Saturday, April 21, 2007

The Lung-Sponges

At the Easter vigil in St. Luke-in-the-Field,
where my friend Y was to be confirmed,
I saw for the first time in my life
more men than women in a church.

A gay-friendly church.
As in children-welcoming.
Or dogs-permitting.
Yes, I am hostile to the Church.

It wasn’t always like this.
Two years ago, when Y was getting baptized,
the music was soft as feathers and powerful as wings,
and carried back a young man yearning to die and rise again.

No young man came up to my pew in St. Luke.
So I punished him.
How could you have loved
God who killed by water, stuffing noses, mouths and lungs?

How could you have trusted
God who saved the Jews and drowned the Egyptians,
then sided with the Christians against the Jews,
then beheaded Catholics for not being Protestants?

I did not stay for the Eucharist. I did not talk to my friend Y.
My missing young man frightens me
for I know he lurks,
perhaps round the corner of the church.

Plan for this poem-in-progress


Greg said...

This poem's self-acknowledgedly "hostile" connection between "gay-friendly" and "dogs-permitting" resonated strongly with me. I’m a gay man who has encountered "gay-friendly" religion, and while I realize and appreciate that "gay-friendly" religion has helped some gay people, my appreciation is not deep. When I was coming of age sexually in the 1980’s, the liberal church where I went was not gay-friendly, and the public schools I attended were gay-deadly.

During my second reading of this poem, the italiziced lines hit me really deep; I cried while reading them. (I'm not sure if that's what you intended but anyway I did.) I am saddened and horrified by that monstrous religious history and by those monstrous old religious stories which people stupidly-dangerously-destructively-childishly-uncritically continue recycling in “pious” rituals. Maybe we (lots of people) can develop ever-better strategies to point to, and then within ourselves to dissolve & to render impotent, our lingering images resembling the old god and the young man in your poem. These could be new strategies of poetry, of meditation, of philosophical discussion, of criticism, of connection between and among people, of community-making, of family-making…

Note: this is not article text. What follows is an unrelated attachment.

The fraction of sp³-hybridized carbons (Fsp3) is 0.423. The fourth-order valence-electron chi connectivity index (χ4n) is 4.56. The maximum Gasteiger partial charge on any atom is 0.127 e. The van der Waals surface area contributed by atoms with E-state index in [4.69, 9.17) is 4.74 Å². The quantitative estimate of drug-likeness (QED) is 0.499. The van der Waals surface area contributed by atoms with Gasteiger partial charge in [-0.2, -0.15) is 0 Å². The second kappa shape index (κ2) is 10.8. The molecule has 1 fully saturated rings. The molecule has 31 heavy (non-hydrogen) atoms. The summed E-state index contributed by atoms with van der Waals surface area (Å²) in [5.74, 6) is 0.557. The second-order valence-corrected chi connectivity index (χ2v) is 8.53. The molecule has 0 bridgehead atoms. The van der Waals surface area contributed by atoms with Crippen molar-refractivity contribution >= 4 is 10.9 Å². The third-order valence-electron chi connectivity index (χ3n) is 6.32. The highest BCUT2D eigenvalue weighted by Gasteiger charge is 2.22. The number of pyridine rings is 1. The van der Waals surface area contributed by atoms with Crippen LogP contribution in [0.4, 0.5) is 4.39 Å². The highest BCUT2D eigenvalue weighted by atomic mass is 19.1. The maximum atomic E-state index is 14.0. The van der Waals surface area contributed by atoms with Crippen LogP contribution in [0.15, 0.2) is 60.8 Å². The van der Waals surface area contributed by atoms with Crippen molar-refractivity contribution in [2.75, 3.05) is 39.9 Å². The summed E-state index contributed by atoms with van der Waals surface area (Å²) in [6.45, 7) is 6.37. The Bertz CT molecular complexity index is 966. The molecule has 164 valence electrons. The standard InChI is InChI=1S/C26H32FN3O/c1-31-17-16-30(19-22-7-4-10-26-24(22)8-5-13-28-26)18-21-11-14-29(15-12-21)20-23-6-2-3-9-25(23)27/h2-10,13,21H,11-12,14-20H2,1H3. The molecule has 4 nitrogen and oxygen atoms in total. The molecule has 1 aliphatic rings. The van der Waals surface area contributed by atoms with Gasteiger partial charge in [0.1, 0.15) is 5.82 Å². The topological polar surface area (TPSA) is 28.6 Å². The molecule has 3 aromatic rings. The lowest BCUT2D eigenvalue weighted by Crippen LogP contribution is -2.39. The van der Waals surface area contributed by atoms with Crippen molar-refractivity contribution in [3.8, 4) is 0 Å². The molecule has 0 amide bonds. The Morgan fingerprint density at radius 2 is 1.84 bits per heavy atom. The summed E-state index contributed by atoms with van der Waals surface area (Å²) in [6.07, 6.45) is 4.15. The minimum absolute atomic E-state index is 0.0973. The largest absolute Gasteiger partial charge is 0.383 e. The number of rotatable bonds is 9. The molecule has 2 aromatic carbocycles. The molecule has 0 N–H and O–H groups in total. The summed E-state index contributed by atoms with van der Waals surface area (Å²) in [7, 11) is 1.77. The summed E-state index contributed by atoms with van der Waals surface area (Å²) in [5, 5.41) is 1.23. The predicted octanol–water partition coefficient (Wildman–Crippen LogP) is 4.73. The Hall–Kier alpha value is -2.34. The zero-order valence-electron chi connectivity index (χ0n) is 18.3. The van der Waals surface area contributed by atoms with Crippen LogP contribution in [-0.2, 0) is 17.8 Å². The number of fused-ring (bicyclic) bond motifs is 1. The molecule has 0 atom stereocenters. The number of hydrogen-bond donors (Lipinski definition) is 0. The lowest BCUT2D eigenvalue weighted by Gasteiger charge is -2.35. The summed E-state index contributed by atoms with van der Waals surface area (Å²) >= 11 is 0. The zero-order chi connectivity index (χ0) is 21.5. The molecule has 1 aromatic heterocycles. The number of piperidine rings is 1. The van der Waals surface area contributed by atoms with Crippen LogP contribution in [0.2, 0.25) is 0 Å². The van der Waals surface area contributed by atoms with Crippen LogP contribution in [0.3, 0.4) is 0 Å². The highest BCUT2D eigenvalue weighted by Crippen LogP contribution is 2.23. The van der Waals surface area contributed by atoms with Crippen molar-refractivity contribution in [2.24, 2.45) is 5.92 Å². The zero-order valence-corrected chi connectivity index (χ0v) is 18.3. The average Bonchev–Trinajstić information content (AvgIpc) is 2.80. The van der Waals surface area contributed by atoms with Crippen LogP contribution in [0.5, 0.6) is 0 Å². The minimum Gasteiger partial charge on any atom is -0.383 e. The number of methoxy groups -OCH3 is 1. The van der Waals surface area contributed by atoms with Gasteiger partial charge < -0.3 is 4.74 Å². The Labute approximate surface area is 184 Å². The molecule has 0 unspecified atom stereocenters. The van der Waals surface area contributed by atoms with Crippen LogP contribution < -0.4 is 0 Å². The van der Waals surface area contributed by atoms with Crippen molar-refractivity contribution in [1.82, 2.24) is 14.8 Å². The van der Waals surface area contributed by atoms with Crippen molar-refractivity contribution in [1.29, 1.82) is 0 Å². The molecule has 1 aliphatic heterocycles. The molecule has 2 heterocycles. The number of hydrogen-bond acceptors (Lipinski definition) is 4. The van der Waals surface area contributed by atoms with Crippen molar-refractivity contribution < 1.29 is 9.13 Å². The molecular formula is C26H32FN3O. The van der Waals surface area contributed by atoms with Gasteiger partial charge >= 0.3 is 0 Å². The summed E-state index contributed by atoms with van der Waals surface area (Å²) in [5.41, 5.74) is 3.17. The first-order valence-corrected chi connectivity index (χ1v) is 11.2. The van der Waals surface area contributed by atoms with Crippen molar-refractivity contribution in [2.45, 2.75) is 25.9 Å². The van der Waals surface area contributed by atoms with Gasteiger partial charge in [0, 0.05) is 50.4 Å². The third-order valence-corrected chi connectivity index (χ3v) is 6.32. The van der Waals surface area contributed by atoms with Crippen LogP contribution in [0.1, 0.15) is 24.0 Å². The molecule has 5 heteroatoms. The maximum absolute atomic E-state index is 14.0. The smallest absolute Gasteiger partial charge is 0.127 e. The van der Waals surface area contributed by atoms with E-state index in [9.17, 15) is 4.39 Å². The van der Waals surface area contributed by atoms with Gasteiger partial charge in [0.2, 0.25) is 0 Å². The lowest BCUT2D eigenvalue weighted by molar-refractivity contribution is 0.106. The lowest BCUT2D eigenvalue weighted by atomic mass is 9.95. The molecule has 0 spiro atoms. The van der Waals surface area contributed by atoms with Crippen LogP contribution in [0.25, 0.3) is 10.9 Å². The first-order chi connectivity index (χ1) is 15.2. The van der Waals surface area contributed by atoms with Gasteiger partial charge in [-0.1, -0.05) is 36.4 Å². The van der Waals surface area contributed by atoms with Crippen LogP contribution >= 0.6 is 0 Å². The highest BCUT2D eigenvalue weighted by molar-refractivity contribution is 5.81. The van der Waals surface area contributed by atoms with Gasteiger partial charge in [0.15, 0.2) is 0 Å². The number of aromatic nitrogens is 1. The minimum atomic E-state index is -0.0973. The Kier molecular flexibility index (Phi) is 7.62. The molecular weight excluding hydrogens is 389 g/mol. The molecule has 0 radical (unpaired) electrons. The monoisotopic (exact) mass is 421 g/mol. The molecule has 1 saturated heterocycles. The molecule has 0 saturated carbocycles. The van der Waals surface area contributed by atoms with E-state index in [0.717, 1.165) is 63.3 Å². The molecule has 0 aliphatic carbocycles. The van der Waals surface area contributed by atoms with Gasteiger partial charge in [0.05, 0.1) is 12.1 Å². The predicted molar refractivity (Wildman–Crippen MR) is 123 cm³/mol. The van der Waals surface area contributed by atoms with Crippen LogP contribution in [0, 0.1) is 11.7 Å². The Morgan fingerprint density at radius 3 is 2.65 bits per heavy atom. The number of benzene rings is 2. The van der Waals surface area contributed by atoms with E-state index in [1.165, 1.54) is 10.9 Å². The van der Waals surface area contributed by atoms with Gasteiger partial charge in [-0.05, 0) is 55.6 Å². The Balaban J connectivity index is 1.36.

In my reading, the poem’s juxtaposition of old god and young man is excellent—it’s powerful aesthetically and profound in the meaning it points to.

To me the poem’s expression of fear at the end is right - it makes sense. It seems to me that I feel a kindred fear.

Thank you, Jee Leong.

Jee Leong Koh said...

Thank you, Greg, for your long and heartfelt response to the poem. I am only beginning to think about the implications of Christian imagery that seeps into so much of our non-religious discourse. You may have read my stab at this line of thought in my poem, "Jaw-hinge, Roof of the Mouth."

Greg said...

I just went back and read that poem again. I'm interested in its move of explicitly valuing the bodies, but NOT the supposedly "superior" "souls," of the very myth-makers & symbol-makers whose inventive playing around, it might appear, formed foundations for harmful understandings of body/soul separation that plague, & have plagued, so many people. I agree with the poem that a child could have made up the story of Noah--massive death-fantasies (as well as unusual-house fantasies) are natural to children. Or maybe the Bible story's combination of sexually reproductive pairings and mass genocide came out of an adolescent brain brooding over sex, death, and its own desperate impatience for grown-up power. (Once I heard a sermon I liked that represented the Old Testament God as psychologically adolescent.)

To me it helps to imagine those old myths & symbols as coming (as they must, on some level, have come) out of people's play; imagining them that way can, perhaps, help dispel people’s cheap fever-dreaming about meanings that fall to earth, pre-formed and absolutely true, at the will of a “super-human” and remote heavenly authority.

Jee Leong Koh said...

Thanks, Greg, for your provocative thoughts. You read my intentions in the poem with great astuteness.